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Downbeat nystagmus as a manifestation of intrathecal morphine toxicity

Korff, C.*; Peter, M.; Burkhard, P. R.

European Journal of Anaesthesiology: February 2007 - Volume 24 - Issue 2 - p 201–202
doi: 10.1017/S0265021506001724

*Department of Neurology, University Hospital of Geneva, Geneva, Switzerland

Department of Anesthesiology, University Hospital of Geneva, Geneva, Switzerland

Department of Neurology, University Hospital of Geneva, Geneva, Switzerland

Correspondence to: Christian Korff, Neuropédiatrie, Hôpital des Enfants, 6 rue Willi-Donzé, CH-1211 Genève 14, Switzerland. E-mail:; Tel: +41 22 382 45 72; Fax: +41 22 382 54 89

Accepted for publication 5 July 2006

First published online 11 October 2006


Downbeat nystagmus (DBN) is most commonly associated with lesions affecting the lower brain stem or the cerebellum. Aetiologies include congenital anomalies, multiple sclerosis, vascular, metabolic and toxic causes [1,2]. Opiate-related toxicity nystagmus seems rare, but possibly underrecognized. Its physiopathological mechanism is unknown. We report a patient who presented postoperative isolated transient DBN linked to intrathecal administration of a single high dose of morphine.

A previously healthy 59-yr-old woman underwent a rectal resection for adenocarcinoma. The patient received 7.5 mg oral midazolam as preoperative sedation. Fifteen minutes before surgery, 7.5 mg of intrathecal bupivacaine and 0.6 mg of intrathecal morphine were administered according to local practice. The intervention was performed under general anaesthesia. No intraoperative complications occurred, and the awakening phase was unremarkable. No additional medications were administered. Ten hours after morphine administration, the patient acutely developed nausea and vomiting, and complained of blurred vision. Examination revealed DBN, persistent with equal amplitude and direction in downward and horizontal gaze and decreasing in upward gaze. This finding contrasted with an otherwise unremarkable neurological examination. The brain CT-scan was normal. The patient's complaints rapidly improved and completely disappeared within 24 h. She did not receive naloxone.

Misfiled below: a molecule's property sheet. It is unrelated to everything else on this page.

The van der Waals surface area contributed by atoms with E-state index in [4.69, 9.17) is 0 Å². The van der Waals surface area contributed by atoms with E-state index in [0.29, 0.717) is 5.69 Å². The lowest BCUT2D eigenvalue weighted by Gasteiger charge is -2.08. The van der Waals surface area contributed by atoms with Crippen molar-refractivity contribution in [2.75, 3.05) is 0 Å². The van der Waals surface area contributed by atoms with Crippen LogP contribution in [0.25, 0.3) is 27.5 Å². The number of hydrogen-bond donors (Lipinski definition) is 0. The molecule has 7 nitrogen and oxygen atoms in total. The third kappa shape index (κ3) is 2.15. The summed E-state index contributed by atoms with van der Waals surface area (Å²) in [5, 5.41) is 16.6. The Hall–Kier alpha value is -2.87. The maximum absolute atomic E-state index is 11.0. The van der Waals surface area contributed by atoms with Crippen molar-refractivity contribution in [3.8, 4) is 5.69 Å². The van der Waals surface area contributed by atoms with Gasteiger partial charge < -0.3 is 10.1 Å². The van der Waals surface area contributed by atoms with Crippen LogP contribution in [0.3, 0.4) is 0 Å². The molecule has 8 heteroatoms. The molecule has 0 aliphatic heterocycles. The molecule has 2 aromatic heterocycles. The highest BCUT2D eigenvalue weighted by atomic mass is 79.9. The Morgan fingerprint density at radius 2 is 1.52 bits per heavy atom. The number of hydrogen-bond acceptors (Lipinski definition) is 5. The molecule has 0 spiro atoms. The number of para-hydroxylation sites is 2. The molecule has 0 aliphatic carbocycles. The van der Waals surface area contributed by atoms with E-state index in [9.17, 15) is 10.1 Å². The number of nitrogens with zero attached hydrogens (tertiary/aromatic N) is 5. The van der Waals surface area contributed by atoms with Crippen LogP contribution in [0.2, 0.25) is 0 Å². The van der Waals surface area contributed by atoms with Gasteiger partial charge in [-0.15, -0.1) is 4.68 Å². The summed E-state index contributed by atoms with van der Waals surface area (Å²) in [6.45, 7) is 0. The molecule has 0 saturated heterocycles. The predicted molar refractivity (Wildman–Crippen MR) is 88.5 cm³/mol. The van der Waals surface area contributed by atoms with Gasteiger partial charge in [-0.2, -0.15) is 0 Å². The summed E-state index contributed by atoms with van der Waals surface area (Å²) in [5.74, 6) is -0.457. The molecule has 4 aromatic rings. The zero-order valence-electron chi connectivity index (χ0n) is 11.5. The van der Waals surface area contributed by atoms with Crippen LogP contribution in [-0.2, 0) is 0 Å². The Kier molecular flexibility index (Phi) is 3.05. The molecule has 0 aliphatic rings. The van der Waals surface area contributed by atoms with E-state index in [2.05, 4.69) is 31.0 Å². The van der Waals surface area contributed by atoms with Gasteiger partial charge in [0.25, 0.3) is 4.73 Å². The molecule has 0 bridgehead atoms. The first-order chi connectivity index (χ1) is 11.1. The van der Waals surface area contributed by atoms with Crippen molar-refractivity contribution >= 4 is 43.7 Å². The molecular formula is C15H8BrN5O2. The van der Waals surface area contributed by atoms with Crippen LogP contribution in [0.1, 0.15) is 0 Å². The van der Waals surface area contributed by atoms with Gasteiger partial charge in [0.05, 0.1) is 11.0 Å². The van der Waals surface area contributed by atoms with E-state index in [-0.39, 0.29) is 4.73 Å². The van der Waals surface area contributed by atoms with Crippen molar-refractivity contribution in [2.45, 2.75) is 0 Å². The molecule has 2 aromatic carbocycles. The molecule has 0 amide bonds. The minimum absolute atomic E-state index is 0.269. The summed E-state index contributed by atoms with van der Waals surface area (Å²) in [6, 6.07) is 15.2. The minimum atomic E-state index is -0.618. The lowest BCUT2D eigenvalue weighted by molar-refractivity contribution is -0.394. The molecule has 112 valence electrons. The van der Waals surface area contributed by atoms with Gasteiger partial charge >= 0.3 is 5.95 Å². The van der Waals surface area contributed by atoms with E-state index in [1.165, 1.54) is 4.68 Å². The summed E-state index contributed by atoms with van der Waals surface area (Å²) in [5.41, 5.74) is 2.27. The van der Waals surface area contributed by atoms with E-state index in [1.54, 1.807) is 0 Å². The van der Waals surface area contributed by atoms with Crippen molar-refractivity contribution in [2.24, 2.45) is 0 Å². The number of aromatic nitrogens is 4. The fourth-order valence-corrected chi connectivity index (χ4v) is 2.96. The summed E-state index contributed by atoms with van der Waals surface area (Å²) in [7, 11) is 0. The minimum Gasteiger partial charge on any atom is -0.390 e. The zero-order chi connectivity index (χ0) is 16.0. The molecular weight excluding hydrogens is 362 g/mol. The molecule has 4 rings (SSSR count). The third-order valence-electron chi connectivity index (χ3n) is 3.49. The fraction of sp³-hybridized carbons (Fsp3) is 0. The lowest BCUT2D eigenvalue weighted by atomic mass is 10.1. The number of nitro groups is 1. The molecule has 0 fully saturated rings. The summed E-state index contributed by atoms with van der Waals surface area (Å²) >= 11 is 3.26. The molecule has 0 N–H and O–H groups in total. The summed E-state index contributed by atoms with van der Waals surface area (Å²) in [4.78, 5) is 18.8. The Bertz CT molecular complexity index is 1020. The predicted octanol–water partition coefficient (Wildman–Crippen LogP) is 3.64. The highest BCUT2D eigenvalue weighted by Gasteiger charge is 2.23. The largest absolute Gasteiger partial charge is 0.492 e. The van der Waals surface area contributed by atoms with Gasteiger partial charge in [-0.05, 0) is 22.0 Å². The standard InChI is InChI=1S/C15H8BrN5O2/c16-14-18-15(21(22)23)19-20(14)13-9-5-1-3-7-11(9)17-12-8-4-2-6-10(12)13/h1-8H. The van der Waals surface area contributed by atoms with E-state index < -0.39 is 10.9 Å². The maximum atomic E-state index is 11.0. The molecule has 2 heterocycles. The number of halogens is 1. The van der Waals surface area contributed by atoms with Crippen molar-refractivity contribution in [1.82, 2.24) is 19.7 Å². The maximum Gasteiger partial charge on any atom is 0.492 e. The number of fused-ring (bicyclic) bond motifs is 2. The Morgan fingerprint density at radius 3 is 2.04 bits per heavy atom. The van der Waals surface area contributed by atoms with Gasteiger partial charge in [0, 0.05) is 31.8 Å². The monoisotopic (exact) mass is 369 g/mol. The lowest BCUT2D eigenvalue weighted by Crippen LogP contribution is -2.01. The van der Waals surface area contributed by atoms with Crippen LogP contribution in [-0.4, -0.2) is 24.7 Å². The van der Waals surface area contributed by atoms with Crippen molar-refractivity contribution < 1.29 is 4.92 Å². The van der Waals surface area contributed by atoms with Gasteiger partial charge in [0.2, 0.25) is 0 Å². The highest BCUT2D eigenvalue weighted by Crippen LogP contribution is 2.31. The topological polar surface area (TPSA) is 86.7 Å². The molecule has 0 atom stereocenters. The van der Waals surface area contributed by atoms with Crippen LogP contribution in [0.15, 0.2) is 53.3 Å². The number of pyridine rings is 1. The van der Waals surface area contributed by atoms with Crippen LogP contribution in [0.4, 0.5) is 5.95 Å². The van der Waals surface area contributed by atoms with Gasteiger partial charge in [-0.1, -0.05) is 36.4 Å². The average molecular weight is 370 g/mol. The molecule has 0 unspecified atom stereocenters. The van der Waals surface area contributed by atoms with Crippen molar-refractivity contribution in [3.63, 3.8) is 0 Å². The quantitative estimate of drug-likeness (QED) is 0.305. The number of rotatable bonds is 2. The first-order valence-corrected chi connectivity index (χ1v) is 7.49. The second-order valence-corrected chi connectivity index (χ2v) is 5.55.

The strictly isolated symptomatology and the normal brain imaging allowed the hypothesis of a large posterior fossa lesion to be reasonably ruled out. The spontaneous complete resolution of symptoms within hours favours a drug toxicity-related mechanism.

The drugs most commonly incriminated in the appearance of DBN are anticonvulsants (pheny-toin [2,3], carbamazepine [2,4], phenobarbital [4], felbamate [5]), alcohol [6] and lithium [7]. Until now, neither general anaesthetic agents nor bupivacaine have been reported to cause this effect. Several cases of vertical nystagmus related to opiates have been reported [8–10].

Henderson and colleagues observed DBN in a patient several hours after a surgical procedure for which he had received a total of 56 mg continuous intravenous morphine. The symptoms completely disappeared 12 h after discontinuation of treatment [9]. Rottach and colleagues observed similar transient symptoms in three patients who had received intravenous meperidine and fentanyl [11].

Epidural morphine has also been implicated in the appearance of vertical nystagmus. Fish and colleagues observed transient upbeat nystagmus in a patient who had received 11 mg of epidural morphine in two separate doses and subcutaneous morphine several hours earlier. Their causal hypothesis was reinforced by the fact that the symptoms completely disappeared after several doses of naloxone [8]. Stevens and colleagues described a similar case. Their patient presented DBN after having received a total dose of 5.2 mg epidural morphine in continuous administration [10]. Uyeama and colleagues reported the appearance of naloxone-reversible horizontal nystagmus observed after the administration of a single 0.1 mg intrathecal morphine dose [12].

Physiopathological mechanisms for opioid effects on eye movements have been proposed by Rottach and colleagues. Their hypothesis is based on opiate-mediated inhibition of binding sites in the cerebellum and the vestibular nuclei [13].

Considering what precedes, we strongly believe that morphine is responsible for the appearance of DBN in our patient. Although we do not explain the long period that separates drug administration and symptoms observation, such an interval has been described by other authors [9].

We suggest that the assessment of a patient presenting with DBN after having received morphine should include the possibility of self-limiting opiate-related toxicity. Naloxone administration should be considered in suspected cases in order to confirm the hypothesis. This could prevent expensive and unnecessary diagnostic procedures being performed.

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© 2007 European Society of Anaesthesiology